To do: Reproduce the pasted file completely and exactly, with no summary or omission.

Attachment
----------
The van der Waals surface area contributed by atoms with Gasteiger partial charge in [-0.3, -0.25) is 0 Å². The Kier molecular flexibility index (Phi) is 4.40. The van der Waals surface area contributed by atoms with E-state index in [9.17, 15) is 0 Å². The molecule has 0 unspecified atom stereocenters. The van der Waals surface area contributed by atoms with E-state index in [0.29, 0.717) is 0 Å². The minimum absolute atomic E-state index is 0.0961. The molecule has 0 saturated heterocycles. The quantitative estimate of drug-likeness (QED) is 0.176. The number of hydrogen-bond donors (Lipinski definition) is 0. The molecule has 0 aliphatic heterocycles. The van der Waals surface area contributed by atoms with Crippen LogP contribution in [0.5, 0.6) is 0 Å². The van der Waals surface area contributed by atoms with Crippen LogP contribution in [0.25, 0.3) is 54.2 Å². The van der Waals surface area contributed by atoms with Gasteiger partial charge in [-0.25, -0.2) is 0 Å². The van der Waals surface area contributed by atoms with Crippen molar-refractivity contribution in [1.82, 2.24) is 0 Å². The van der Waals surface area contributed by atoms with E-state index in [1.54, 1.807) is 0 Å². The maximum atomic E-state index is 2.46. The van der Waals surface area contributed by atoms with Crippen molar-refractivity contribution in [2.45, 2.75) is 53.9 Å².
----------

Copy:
The van der Waals surface area contributed by atoms with Gasteiger partial charge in [-0.3, -0.25) is 0 Å². The Kier molecular flexibility index (Phi) is 4.40. The van der Waals surface area contributed by atoms with E-state index in [9.17, 15) is 0 Å². The molecule has 0 unspecified atom stereocenters. The van der Waals surface area contributed by atoms with E-state index in [0.29, 0.717) is 0 Å². The minimum absolute atomic E-state index is 0.0961. The molecule has 0 saturated heterocycles. The quantitative estimate of drug-likeness (QED) is 0.176. The number of hydrogen-bond donors (Lipinski definition) is 0. The molecule has 0 aliphatic heterocycles. The van der Waals surface area contributed by atoms with Crippen LogP contribution in [0.5, 0.6) is 0 Å². The van der Waals surface area contributed by atoms with Crippen LogP contribution in [0.25, 0.3) is 54.2 Å². The van der Waals surface area contributed by atoms with Gasteiger partial charge in [-0.25, -0.2) is 0 Å². The van der Waals surface area contributed by atoms with Crippen molar-refractivity contribution in [1.82, 2.24) is 0 Å². The van der Waals surface area contributed by atoms with E-state index in [1.54, 1.807) is 0 Å². The maximum atomic E-state index is 2.46. The van der Waals surface area contributed by atoms with Crippen molar-refractivity contribution in [2.45, 2.75) is 53.9 Å².